The City Council’s lead councillor for finances has written to the Chancellor to outline the difficulties facing councils and the residents they serve and urging him to provide a fair funding settlement.
Portfolio Holder for Finance and Resources, Cllr Sam Webster, wrote to Rishi Sunak MP ahead of his Government Spending Review tomorrow (Wednesday 27th October). He points to sharp cuts in Government grant funding and the £271m of savings the council has had to make since 2010 while demand for vital services like children in care and social care for the elderly has grown steadily year on year.
He says that little additional funding for adult social care through the Government’s Health and Social Care Plan will mean the escalating costs of caring for vulnerable people will instead have to come from further increases in Council Tax and specifically the Government’s Adult Social Care Precept. Along with the National Insurance rise next April, this could mean people feel they are being charged twice, he says. Cllr Webster points to recent reports from the IFS, LGA, the Health and Social Care Committee and Age Concern which raise concerns about the precarious nature of council funding and the potential impact on the costs of council tax to local people.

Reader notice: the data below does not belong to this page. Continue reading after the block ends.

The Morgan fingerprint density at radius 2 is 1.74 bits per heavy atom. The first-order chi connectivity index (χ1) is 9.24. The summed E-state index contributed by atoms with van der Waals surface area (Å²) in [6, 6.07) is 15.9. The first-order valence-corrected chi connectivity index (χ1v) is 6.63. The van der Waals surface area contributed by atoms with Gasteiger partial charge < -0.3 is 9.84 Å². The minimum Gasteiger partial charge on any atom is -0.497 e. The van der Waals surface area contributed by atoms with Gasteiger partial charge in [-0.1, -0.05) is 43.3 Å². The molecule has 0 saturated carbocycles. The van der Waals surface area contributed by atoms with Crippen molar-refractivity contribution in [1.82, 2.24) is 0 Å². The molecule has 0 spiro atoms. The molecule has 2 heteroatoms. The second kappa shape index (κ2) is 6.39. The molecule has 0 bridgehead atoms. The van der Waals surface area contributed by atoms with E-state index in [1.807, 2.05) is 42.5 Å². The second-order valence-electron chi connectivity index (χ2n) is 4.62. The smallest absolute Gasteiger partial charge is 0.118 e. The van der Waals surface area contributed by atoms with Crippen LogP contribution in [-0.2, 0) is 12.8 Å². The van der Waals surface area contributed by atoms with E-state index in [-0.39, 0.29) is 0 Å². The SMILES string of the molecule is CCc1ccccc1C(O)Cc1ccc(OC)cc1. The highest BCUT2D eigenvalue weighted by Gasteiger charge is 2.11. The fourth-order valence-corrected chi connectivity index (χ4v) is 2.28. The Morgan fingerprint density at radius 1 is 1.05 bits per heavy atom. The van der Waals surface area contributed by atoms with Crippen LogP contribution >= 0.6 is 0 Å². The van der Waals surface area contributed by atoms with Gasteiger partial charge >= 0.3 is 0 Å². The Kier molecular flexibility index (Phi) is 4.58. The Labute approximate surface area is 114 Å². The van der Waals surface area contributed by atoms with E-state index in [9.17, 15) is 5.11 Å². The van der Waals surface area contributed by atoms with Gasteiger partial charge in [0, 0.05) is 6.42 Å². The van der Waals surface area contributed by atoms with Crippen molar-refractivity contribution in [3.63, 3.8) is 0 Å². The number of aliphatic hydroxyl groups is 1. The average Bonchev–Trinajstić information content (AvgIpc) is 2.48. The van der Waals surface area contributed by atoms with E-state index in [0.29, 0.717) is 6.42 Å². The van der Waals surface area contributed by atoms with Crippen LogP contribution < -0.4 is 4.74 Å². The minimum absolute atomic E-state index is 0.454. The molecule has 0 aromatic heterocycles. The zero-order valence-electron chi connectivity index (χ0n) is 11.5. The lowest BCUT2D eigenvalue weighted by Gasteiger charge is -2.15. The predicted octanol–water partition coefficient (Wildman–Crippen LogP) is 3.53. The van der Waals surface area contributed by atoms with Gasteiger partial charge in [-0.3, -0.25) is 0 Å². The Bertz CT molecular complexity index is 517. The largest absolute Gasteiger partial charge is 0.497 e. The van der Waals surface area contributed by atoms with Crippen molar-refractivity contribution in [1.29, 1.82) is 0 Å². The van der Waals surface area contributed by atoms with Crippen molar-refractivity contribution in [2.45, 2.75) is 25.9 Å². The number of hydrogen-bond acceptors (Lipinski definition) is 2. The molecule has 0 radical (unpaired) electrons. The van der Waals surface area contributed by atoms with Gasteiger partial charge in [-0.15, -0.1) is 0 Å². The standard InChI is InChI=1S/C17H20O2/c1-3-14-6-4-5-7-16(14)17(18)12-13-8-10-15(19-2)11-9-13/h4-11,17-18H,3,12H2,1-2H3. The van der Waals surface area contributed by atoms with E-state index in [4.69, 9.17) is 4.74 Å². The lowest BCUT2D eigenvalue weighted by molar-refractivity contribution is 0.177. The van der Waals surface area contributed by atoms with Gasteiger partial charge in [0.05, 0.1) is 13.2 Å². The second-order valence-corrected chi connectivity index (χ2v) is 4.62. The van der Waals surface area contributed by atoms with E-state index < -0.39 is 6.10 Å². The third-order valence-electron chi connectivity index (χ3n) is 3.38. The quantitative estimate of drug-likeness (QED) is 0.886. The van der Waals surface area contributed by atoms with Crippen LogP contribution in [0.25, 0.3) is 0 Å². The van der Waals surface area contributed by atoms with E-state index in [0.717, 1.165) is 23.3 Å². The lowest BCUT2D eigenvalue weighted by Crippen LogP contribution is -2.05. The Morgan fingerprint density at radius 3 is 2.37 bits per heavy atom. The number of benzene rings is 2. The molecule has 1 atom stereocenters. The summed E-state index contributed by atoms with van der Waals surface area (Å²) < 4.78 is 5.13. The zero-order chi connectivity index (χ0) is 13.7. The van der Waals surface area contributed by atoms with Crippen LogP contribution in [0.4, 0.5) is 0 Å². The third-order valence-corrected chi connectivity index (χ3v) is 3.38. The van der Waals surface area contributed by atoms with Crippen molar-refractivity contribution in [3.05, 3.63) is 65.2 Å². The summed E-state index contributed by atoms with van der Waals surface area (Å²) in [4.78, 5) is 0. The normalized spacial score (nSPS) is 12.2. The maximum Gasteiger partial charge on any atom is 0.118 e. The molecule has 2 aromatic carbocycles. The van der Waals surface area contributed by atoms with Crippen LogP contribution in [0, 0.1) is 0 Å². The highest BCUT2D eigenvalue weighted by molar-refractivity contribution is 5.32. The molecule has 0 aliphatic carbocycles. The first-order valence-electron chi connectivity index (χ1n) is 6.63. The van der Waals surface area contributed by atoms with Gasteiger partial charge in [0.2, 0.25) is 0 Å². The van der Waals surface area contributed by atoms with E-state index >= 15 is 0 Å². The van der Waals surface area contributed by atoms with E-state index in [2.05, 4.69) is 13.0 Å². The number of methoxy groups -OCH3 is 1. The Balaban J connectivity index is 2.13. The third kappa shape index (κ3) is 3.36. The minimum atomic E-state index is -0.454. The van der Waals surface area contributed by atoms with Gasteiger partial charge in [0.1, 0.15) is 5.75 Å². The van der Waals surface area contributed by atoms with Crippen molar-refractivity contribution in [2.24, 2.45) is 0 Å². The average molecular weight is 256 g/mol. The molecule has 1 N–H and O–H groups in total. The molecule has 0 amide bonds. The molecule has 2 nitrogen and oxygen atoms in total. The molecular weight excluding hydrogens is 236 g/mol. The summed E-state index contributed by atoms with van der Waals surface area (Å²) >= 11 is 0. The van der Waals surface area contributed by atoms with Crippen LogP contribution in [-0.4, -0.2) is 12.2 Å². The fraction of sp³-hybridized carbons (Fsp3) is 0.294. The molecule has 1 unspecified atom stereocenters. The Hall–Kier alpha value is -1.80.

In the letter, Cllr Webster writes: “Our city, like many others, is facing the impact of a range of factors including the ‘cost of Covid’ – much of which has not been reimbursed – rising fuel and energy prices, withdrawal of the Universal Credit uplift, rising inflation and the prospect of National Insurance increases in April which will impact on our local economy.
“We fully appreciate that, as we emerge from the pandemic, this will be a challenging Spending Review for you with many sectors staking their claim for additional funding. Local Government has however, borne the brunt of austerity over many years and, without a fair funding settlement now, we are rapidly reaching the point where hugely difficult decisions about the level of services we can provide will have to made.
“The only way that councils across the country can avoid reducing some services, increasing some charges and closing vital local facilities is if a reversal of the unprecedented funding cuts begins now with a fairer funding settlement.”